HSC Visual Art Resources

A resource site for visual art teachers and secondary students completing their HSC in the Visual Arts


American Sex / Funky Beat Machine 2009
pen, ink and mica on paper, diptych
114.0 x 249.0 cm

eX de Medici
200.000 d (g) one in a Flash 2008
Watercolour on paper
110 x 114 cm

eX de Medici, born in 1959 in the Riverina district of New South Wales, lives and works in Canberra.

eX de Medici incorporates both her tattooing techniques and previous fine art studies into her artmaking practice to produce  drawings and watercolour images that explore  environmental issues and power representations through the merging depictions of  nature studies, insects, skulls, military hardware and weaponry, into incredibly meticulous, detailed artworks. Medici’s artworks pay a contemporary tribute to the vanitas tradition, whilst being  investigations of  the human interventions and the relationship between life and death.

Medici started her fine art career studying at the Australian National University in painting before taking off to Los Angeles for an apprenticeship in tattooing in 1989. After returning to Australia, Medici began to create artworks as a reaction to the political landscape and social climate around her whilst continuing as a tattooist. During1998 Medici saw the touring exhibition, ‘An Exquisite Eye: The Australian Flora and Fauna Drawings’ this exhibition heavily influenced her desire to work with natural history and watercolours, challenging the notion that watercolour is predominately an arts and crafts form of art making rather than fine art.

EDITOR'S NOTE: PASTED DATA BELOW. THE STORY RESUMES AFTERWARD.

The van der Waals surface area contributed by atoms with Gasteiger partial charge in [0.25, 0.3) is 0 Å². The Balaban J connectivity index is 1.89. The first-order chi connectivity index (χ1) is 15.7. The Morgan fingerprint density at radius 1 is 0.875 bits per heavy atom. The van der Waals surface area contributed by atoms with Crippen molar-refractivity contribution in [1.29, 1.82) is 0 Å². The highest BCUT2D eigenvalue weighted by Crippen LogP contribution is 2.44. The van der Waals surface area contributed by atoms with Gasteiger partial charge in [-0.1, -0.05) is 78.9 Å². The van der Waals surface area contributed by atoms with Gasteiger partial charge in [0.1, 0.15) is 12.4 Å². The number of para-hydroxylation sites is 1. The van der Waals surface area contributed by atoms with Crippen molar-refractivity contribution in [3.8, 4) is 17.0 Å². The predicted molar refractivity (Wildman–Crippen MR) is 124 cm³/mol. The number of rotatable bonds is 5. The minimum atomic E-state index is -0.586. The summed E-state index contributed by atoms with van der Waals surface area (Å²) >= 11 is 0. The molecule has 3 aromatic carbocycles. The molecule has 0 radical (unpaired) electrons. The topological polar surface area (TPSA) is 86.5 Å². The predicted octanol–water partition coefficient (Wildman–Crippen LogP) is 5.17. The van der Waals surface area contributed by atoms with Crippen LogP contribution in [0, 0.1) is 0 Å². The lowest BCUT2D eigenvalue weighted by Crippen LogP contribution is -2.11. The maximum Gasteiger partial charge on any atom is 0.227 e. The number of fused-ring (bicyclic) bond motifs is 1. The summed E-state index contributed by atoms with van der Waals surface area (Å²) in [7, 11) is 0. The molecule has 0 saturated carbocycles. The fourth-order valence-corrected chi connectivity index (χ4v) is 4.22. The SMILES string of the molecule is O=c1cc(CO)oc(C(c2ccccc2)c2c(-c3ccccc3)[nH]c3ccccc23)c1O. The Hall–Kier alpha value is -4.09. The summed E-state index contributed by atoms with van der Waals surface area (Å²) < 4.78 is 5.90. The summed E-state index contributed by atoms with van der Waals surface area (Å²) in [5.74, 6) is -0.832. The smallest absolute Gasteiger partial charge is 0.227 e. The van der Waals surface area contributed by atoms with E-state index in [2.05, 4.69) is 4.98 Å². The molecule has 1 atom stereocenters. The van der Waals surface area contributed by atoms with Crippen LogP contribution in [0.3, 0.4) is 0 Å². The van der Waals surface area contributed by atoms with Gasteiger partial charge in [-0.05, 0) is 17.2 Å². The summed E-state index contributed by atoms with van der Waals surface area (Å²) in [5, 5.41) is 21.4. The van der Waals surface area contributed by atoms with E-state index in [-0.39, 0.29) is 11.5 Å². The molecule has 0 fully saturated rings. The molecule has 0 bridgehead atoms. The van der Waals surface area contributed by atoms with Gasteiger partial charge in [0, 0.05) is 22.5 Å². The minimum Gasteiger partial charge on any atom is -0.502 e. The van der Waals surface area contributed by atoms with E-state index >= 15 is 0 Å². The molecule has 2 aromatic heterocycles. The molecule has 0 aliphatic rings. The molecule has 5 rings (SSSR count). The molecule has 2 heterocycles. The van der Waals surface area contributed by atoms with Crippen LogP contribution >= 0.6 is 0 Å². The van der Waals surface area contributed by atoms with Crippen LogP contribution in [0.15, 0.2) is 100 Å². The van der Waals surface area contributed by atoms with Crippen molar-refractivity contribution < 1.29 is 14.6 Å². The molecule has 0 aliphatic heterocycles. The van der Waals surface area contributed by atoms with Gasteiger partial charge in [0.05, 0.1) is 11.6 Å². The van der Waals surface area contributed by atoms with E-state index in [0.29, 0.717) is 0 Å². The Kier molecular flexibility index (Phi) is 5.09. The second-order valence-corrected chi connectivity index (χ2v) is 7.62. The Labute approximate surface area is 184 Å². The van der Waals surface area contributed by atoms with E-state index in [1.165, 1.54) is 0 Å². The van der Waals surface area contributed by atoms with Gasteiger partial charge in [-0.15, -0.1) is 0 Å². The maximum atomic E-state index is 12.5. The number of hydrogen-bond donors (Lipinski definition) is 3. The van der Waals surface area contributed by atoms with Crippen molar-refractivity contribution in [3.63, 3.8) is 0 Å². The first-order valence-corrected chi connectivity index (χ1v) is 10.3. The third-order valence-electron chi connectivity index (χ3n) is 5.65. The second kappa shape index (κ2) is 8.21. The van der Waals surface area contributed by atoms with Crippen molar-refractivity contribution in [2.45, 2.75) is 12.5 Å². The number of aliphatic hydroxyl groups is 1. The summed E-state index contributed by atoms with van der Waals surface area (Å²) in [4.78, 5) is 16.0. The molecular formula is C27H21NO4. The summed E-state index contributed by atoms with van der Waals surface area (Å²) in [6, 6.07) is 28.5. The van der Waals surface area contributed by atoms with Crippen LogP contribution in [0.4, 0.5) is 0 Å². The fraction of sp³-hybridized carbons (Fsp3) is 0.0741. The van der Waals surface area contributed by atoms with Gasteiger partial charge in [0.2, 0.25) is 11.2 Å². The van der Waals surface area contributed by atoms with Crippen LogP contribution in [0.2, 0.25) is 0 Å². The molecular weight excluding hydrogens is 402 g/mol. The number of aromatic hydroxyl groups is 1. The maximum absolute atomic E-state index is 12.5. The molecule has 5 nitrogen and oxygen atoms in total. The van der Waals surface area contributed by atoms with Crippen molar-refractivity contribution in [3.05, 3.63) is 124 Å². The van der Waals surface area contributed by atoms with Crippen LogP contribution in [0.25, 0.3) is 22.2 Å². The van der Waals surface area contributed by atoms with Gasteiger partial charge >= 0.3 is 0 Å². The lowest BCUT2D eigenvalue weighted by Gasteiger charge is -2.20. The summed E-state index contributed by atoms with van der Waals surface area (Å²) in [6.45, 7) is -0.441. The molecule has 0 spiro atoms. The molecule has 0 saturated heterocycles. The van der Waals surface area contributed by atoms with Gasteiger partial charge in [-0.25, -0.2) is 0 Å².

At the end of the 2000, eX de Medici received an Australia Council Visual Arts and Craft Award for research, undertaking a residency at the  CSIRO Entomology Division where she studied the Australian National Insect Collection. As an Artist Fellow, Medici got full access to the entire collection of insects, both classified, extinct and unclassified specimens. Through the residency, Mediciproduced a series (54 watercolour studies) of unclassified and extinct microlepidoptera (tiny moths). These studies of moths specimens reveal themselves to be fitted with ordinance and body amour, becoming new wave bombers and fighting machines. each moth took over 90 hours to complete, viewing the original specimen through a microscope as as to duplicate original patterns.